Ionesco is an admirable over-writer. Every play challenges the actors to keep him from seeming too long. Late in the show, at about the point the King starts recalling a ginger cat he loved, our interest wanes and in spots revives. Director Tim Ocel’s pacing and the cast’s great power to create people within stereotypes are striking. Ridge is particularly powerful.
Back On the Hill we went to catch the newest comedy on the bill, a 1940s Broadway hit worth reviving, intending one thing when first conceived by playwright and film director Garson Kanin in his anger at D.C. corruption after World War II. But it was converted, partly by the substitute choice of actress Judy Holliday, into a play about a bimbo woken up to her internal moral power by the corruption surrounding her gangster boyfriend. He is expanding from junk steel to junk Congress.
This is Born Yesterday, which director Brenda DeVita has seized on as a symbol of true mental awakening and meaningful love for former showgirl Billie Dawn, with striking roles not just for her character but for her brutal gangster keeper and gin rummy pigeon Harry (played with great skill by David Daniel) and for the D.C. investigative reporter who catches her eye and then her brain, Reese Madigan as Paul Verrall. Among those also caught in the tangle are John Taylor Phillips as a subtle constantly drunk moral conscience, lawyer Ed Devery, and Ridge again, used to bring believability to the most cardboard-written role in the piece, Senator Hedges.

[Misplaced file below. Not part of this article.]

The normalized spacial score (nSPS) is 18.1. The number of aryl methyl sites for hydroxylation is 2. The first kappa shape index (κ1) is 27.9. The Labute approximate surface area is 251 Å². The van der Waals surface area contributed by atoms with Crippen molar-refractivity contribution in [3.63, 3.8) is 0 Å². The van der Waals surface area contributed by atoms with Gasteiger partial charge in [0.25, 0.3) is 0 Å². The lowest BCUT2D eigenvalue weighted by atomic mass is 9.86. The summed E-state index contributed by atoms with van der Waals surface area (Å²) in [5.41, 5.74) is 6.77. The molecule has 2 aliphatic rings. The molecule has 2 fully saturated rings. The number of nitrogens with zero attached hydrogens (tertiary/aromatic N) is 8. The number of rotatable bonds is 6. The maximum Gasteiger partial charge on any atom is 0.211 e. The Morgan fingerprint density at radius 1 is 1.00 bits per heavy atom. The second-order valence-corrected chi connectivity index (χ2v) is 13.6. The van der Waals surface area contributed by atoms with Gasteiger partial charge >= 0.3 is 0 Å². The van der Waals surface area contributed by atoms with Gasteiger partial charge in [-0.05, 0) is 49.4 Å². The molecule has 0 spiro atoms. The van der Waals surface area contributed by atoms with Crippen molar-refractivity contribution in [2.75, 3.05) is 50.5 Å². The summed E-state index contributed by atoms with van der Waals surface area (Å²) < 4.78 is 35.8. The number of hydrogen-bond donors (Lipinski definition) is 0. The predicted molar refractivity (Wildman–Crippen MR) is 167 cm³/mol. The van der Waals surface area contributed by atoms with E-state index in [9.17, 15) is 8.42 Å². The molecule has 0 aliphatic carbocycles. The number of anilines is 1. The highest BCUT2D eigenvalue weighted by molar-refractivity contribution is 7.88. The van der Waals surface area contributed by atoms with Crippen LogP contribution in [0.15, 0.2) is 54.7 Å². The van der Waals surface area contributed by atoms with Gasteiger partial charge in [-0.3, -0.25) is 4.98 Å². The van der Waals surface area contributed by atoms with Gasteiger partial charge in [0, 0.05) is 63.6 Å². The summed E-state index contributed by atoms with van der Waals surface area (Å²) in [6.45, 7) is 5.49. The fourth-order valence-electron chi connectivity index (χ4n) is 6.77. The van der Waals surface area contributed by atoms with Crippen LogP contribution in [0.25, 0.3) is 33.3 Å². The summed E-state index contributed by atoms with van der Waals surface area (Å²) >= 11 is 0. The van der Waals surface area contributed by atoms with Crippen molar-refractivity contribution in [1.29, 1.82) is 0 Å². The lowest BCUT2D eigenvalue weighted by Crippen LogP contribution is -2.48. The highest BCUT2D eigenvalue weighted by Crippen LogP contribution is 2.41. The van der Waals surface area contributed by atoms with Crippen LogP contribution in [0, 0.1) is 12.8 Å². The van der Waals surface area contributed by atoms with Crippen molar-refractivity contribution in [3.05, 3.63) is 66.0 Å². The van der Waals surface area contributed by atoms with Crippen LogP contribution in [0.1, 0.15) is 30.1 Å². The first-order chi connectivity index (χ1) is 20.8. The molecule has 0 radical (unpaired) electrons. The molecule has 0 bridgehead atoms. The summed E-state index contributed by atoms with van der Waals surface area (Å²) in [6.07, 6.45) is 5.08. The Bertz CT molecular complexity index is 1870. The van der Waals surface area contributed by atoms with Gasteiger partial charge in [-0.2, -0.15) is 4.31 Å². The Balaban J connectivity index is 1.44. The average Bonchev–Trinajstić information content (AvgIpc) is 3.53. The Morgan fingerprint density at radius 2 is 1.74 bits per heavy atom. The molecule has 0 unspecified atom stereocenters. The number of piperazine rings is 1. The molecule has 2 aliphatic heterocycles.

Director DeVita and set designer Nathan Stuber have brought a D.C. hotel suite to life and electricity in the middle of Spring Green nature, so in that technological sense the work is a triumph. But now we have to talk about how large it was played and sometimes directed.
The comedy is indeed built around Billie, but in this production that’s even more than the norm – treating it as a star turn for an APT favorite, Colleen Madden, who has the physical skill and vocal flexibility to knock every line and bouncy bit out of the park. Any sense of subtlety and humanity fades in the process.
Some of the actors seek a quieter approach – and find room and recognition in Kanin’s words. Madigan, knowing he shouldn’t match Billie’s brazenness, underplays his romantic intent smartly but then overplays to the house his patriotic ideas, which are overwritten in 1940s “we the people” style anyway. The applause from the crowd about the need to clean up Washington doesn’t need any extra rhetorical push these days. The audience in farmland Wisconsin was clearly way out in front.
The skill behind this production is eminently clear and the audience response was obvious. But to want Billie Dawn to be larger than life doesn’t mean she shouldn’t be about life.
Visitors should not neglect the area’s beauty, the theater’s picnic grounds and the delicious catering opportunities, all spelled out at americanplayers.org. But leave time to get out of the parking lot, which is like Miller Park every night.